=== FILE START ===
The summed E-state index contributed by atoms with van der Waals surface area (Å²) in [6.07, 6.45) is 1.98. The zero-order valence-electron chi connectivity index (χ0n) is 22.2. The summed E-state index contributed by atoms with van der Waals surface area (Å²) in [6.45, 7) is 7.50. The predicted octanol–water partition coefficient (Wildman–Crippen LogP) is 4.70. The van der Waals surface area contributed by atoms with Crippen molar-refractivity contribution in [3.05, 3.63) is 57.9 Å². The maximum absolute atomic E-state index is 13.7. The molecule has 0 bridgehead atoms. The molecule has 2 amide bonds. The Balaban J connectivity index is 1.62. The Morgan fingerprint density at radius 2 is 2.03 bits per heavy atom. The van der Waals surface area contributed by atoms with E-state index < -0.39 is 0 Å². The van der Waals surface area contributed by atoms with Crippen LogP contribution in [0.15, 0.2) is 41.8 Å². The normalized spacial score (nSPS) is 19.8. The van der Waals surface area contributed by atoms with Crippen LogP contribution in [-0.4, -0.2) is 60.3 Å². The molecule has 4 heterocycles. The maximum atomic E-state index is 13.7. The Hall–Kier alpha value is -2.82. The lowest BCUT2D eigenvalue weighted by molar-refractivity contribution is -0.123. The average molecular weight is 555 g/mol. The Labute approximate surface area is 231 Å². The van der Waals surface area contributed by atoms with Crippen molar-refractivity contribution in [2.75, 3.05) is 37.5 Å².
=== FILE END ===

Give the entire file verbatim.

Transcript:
The summed E-state index contributed by atoms with van der Waals surface area (Å²) in [6.07, 6.45) is 1.98. The zero-order valence-electron chi connectivity index (χ0n) is 22.2. The summed E-state index contributed by atoms with van der Waals surface area (Å²) in [6.45, 7) is 7.50. The predicted octanol–water partition coefficient (Wildman–Crippen LogP) is 4.70. The van der Waals surface area contributed by atoms with Crippen molar-refractivity contribution in [3.05, 3.63) is 57.9 Å². The maximum absolute atomic E-state index is 13.7. The molecule has 0 bridgehead atoms. The molecule has 2 amide bonds. The Balaban J connectivity index is 1.62. The Morgan fingerprint density at radius 2 is 2.03 bits per heavy atom. The van der Waals surface area contributed by atoms with E-state index < -0.39 is 0 Å². The van der Waals surface area contributed by atoms with Crippen LogP contribution in [0.15, 0.2) is 41.8 Å². The normalized spacial score (nSPS) is 19.8. The van der Waals surface area contributed by atoms with Crippen LogP contribution in [-0.4, -0.2) is 60.3 Å². The molecule has 4 heterocycles. The maximum atomic E-state index is 13.7. The Hall–Kier alpha value is -2.82. The lowest BCUT2D eigenvalue weighted by molar-refractivity contribution is -0.123. The average molecular weight is 555 g/mol. The Labute approximate surface area is 231 Å². The van der Waals surface area contributed by atoms with Crippen molar-refractivity contribution in [2.75, 3.05) is 37.5 Å².